Date
20 November 2017
A Peking duck comes with the works.This sumptuous, shiny dish takes pride of place in the 150-year history of  Quanjude restaurant . Photo: WSJ
A Peking duck comes with the works.This sumptuous, shiny dish takes pride of place in the 150-year history of Quanjude restaurant . Photo: WSJ

Peking duck: What’s hístory got to do with it?

A Chinese restaurant in Beijing claims to have reached a sales milestone — 196 million Peking ducks and counting.

If the number is mind-blowing, its because its masked in the mists of history. Quanjude restaurant is 150 years old.

It even has a new museum that tracks the history of its most famous dish and probably helps the public make sense of its fuzzy logic.

“We sell at least 1,000 ducks every day,” staffer Wei Tiantian told the Wall Street Journal. “Honestly, not all work we do can be very accurate.”

Quanjude was founded in 1864 and has grown into an international chain of 100 restaurants serving roast ducks from Yangon to Melbourne.

The new museum opened last week in 1,000 square meters of space within the restaurant complex.

The exhibit contains more than 500 items including a receipt for a 1901 purchase, advertisements from the pre-communist era and photos of famous figures eating roast duck from Chairman Mao to former United States president Richard Nixon.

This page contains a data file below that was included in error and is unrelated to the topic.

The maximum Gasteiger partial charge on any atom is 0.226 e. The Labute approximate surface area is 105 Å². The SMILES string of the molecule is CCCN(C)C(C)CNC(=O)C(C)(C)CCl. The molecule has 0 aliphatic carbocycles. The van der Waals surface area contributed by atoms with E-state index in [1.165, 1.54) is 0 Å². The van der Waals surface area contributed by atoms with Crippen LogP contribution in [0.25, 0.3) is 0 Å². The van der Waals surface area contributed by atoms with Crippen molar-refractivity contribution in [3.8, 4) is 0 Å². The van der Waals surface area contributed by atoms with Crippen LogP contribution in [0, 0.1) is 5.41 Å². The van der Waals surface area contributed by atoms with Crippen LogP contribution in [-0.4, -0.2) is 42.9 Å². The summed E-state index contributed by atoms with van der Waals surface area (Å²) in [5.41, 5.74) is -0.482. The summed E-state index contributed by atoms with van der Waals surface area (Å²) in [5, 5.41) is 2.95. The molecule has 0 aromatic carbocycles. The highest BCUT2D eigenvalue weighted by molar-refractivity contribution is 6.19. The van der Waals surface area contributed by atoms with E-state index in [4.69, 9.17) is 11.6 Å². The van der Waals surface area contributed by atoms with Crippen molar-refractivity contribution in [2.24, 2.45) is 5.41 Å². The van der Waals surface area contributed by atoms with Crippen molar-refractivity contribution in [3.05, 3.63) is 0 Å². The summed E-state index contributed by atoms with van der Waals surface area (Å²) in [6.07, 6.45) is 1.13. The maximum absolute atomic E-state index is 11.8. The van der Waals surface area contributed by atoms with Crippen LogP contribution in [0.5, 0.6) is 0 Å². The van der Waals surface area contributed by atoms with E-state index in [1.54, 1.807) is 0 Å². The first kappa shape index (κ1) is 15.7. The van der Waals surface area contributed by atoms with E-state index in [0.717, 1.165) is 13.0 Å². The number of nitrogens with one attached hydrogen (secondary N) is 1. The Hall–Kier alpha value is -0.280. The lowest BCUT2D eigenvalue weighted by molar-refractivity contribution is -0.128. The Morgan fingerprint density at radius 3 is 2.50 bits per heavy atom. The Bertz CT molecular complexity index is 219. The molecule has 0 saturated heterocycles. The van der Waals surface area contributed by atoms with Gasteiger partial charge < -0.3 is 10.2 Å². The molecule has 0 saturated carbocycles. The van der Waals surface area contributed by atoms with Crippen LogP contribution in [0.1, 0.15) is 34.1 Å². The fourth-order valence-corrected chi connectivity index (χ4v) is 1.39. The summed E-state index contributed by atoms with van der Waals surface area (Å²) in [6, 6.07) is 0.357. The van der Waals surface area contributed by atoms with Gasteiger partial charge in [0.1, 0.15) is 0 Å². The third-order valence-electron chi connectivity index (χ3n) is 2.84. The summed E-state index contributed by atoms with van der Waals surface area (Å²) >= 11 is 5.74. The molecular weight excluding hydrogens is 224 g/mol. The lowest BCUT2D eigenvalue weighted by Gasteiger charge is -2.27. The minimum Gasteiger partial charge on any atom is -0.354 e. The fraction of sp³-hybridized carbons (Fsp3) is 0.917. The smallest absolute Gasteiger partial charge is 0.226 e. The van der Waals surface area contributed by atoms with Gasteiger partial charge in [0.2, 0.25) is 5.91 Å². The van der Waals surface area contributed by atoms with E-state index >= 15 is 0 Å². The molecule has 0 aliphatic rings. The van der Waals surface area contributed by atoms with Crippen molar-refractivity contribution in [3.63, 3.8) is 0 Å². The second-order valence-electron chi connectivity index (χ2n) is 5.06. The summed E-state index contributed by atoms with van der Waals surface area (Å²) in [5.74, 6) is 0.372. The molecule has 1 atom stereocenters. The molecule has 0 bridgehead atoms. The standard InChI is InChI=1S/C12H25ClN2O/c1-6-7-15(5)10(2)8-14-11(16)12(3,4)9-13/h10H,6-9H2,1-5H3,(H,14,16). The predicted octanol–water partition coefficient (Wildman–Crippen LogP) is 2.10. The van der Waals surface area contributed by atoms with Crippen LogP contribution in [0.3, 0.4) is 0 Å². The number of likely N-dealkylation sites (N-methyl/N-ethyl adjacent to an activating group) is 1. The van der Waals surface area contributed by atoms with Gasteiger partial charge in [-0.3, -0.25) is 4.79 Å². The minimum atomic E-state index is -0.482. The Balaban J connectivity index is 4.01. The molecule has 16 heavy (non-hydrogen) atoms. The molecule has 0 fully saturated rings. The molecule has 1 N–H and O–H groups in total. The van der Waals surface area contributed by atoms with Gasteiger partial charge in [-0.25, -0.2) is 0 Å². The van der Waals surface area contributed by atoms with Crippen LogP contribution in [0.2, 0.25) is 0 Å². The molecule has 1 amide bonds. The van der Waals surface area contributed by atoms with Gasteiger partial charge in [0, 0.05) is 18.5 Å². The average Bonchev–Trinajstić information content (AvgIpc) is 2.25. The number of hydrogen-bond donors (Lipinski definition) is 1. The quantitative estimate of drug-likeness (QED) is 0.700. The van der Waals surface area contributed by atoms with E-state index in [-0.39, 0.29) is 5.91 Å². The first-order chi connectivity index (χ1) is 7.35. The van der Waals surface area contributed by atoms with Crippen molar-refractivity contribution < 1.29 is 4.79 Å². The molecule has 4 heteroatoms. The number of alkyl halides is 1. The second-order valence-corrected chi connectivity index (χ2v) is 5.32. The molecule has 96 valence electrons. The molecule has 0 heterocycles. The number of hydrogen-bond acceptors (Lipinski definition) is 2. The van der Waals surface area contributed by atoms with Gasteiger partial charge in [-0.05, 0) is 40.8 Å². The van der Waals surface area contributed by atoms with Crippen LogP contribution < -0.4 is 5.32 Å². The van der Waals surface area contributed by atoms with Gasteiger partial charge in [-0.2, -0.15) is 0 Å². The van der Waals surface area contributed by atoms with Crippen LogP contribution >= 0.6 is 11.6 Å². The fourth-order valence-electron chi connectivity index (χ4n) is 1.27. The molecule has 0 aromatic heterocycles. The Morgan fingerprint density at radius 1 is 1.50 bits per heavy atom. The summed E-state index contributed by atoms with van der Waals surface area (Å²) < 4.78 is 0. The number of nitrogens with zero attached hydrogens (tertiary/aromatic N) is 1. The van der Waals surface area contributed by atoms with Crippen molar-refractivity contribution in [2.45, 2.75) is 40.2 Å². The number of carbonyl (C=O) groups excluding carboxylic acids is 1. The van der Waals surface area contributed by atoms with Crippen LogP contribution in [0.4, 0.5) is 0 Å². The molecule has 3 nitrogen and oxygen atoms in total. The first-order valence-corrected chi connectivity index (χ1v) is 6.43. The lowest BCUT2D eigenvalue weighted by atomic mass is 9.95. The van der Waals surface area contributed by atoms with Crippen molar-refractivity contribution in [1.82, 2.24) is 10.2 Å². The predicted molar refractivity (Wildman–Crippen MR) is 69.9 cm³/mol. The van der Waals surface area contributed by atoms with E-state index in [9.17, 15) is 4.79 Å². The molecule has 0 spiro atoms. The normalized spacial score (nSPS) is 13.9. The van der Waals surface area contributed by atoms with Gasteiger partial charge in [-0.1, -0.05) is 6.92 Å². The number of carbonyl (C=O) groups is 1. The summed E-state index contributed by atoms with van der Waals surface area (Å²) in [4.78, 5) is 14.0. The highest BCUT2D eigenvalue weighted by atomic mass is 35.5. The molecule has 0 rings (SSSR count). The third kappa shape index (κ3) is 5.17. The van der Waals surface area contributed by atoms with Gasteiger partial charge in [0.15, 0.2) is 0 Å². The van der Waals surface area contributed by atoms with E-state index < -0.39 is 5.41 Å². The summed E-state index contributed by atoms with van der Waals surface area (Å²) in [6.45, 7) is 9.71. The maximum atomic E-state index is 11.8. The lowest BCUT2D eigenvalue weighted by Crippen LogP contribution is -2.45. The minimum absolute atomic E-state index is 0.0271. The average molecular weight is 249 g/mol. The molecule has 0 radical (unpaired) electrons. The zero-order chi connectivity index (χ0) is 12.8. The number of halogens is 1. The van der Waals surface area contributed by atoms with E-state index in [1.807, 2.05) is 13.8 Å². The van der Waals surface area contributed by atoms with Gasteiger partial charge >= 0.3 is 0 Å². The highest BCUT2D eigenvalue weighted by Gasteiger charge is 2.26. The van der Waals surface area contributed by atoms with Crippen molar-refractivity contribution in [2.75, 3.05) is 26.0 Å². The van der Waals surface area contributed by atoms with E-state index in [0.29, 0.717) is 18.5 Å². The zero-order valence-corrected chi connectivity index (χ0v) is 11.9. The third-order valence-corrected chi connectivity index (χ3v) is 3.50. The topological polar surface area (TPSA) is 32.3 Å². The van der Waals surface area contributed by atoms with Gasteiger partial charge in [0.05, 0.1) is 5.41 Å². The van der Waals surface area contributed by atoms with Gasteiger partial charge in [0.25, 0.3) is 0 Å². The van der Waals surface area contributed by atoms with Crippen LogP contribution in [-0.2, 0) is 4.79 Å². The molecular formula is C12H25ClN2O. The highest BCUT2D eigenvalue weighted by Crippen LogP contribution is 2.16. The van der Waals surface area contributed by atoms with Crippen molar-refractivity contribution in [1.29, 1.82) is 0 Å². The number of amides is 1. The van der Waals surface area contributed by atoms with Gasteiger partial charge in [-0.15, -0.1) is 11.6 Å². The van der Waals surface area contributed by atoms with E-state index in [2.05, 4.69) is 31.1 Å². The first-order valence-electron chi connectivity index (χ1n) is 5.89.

A golden duck sculpture greets visitors at the entrance. Then they’re taken through a series of exhibits showing how a duck is raised, slaughtered, cooked and served as Peking duck at the dinner table.

It goes like this: the animals are force-fed to make them plump and before being placed in an oven, they’re pumped full of air to make them look rounder and brushed with sugar water to make them shinier. They’re dried for 24 hours, then roasted, often with peach tree wood, at 200 degrees celsius.

A Peking duck is usually served with pancakes, scallions and sauce. The Quanjude variety is not necessarily tastier than Peking ducks from other restaurants, but at 238 yuan (US$38), it’s a tad pricier.

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